Mary A. Bomar, President Bush's nominee to head the National Park Service, appeared headed for a quick confirmation as senators praised the British native Thursday for her professionalism and history with the agency.

Bomar, who has served as the Park Service's Northeast regional director since 2005, offered few opinions on current park service policy or the agency's budget problems at her Senate confirmation hearing. Bomar said she would help the agency "search for creative ways of working within our means."

If confirmed, Bomar will replace Fran Mainella, who announced this summer that she would step down for family reasons.

Senate Energy and Natural Resources Chairman Pete Domenici, R-N.M., and Wyoming Sen. Craig Thomas, the Republican chairman of the subcommittee on national parks, predicted that most senators will support her nomination.

"This will move fast," Domenici said after the hearing.

Bomar was born and raised in England and became a U.S. citizen in 1977. She has worked in numerous parks, serving as acting superintendent at Rocky Mountain National Park and as the first superintendent at the Oklahoma City National Memorial, among other jobs.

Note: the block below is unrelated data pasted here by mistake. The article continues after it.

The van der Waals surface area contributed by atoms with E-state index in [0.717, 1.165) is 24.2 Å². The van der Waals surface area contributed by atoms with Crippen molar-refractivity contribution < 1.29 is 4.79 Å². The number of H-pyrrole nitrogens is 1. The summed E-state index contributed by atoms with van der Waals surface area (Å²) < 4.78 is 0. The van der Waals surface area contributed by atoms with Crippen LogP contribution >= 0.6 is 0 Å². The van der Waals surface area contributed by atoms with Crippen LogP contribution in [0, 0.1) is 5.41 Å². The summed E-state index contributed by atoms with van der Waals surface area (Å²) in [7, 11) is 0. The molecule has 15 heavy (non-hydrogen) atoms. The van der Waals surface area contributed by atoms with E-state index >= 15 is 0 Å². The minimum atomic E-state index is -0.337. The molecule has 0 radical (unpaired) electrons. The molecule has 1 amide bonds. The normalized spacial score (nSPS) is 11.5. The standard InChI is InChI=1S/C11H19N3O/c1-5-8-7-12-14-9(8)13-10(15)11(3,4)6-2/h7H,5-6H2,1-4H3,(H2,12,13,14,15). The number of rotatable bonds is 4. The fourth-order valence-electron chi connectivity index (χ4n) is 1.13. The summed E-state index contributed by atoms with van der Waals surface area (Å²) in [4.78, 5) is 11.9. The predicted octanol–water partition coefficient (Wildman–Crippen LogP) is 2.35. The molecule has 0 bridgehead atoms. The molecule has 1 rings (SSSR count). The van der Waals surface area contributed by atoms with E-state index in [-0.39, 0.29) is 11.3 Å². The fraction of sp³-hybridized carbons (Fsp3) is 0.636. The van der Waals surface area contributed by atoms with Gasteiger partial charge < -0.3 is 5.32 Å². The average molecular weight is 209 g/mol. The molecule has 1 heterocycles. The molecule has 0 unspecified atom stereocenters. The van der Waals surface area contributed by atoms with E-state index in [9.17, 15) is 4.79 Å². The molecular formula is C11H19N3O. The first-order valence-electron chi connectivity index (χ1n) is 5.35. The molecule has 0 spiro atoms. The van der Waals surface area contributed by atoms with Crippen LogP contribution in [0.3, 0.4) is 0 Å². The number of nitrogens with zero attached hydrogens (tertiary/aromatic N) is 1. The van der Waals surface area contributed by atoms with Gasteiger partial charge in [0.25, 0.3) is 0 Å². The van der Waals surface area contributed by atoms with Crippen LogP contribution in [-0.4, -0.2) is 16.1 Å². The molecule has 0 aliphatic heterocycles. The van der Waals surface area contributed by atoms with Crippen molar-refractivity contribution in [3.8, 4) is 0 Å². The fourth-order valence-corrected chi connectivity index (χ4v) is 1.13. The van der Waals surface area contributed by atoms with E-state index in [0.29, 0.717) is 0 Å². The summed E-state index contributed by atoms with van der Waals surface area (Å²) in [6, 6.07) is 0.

The Bush administration's handling of the national parks has drawn persistent critics. But the agency has recently retreated from some of its most controversial plans.

Officials this year rejected a management proposal that critics said would have expanded the use of snowmobiles and all-terrain vehicles on federal land. Instead, Mainella later signed a policy emphasizing that conservation is the parks' first responsibility.

But other issues remain. Bomar would take over the Park Service as the agency struggles with a yearslong backlog of maintenance and rehabilitation projects.

Bomar declined to elaborate on her personal views on a number of subjects, including snowmobiles and the maintenance backlog. She said she planned to "stay the course" and continue to look at the backlog.

"You have done a very good job of not answering the questions," Domenici teased during the hearing, adding that she appeared to understand the agency has serious issues to confront.

Oregon Sen. Ron Wyden, a Democrat, pressed Bomar on recent ethics issues at the Interior Department.

The department's inspector general, Earl Devaney, lashed out last week at what he said was the department's failure to deal with ethical missteps and conflicts of interest.

"I will be a leader who demonstrates high ethical standards and promotes transparency in all our activities," Bomar said.